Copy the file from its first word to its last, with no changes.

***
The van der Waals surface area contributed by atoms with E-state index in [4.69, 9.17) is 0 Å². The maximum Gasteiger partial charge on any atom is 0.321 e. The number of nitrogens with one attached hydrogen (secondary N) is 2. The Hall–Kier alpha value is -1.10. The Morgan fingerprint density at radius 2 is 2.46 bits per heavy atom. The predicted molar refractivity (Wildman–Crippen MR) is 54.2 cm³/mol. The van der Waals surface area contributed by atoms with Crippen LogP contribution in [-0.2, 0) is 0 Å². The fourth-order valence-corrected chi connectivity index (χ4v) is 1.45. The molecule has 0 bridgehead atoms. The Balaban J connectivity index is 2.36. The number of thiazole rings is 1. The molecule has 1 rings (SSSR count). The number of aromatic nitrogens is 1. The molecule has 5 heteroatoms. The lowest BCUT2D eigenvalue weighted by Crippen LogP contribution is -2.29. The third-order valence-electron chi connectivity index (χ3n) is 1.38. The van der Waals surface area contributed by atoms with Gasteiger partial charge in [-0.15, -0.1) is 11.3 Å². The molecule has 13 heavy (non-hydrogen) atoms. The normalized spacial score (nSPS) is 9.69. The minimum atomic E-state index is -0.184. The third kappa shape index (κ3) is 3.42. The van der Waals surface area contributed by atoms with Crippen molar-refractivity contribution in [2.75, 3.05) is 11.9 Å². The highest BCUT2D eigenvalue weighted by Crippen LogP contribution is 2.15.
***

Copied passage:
The van der Waals surface area contributed by atoms with E-state index in [4.69, 9.17) is 0 Å². The maximum Gasteiger partial charge on any atom is 0.321 e. The number of nitrogens with one attached hydrogen (secondary N) is 2. The Hall–Kier alpha value is -1.10. The Morgan fingerprint density at radius 2 is 2.46 bits per heavy atom. The predicted molar refractivity (Wildman–Crippen MR) is 54.2 cm³/mol. The van der Waals surface area contributed by atoms with Crippen LogP contribution in [-0.2, 0) is 0 Å². The fourth-order valence-corrected chi connectivity index (χ4v) is 1.45. The molecule has 0 bridgehead atoms. The Balaban J connectivity index is 2.36. The number of thiazole rings is 1. The molecule has 1 rings (SSSR count). The number of aromatic nitrogens is 1. The molecule has 5 heteroatoms. The lowest BCUT2D eigenvalue weighted by Crippen LogP contribution is -2.29. The third-order valence-electron chi connectivity index (χ3n) is 1.38. The van der Waals surface area contributed by atoms with Gasteiger partial charge in [-0.15, -0.1) is 11.3 Å². The molecule has 13 heavy (non-hydrogen) atoms. The normalized spacial score (nSPS) is 9.69. The minimum atomic E-state index is -0.184. The third kappa shape index (κ3) is 3.42. The van der Waals surface area contributed by atoms with Crippen molar-refractivity contribution in [2.75, 3.05) is 11.9 Å². The highest BCUT2D eigenvalue weighted by Crippen LogP contribution is 2.15.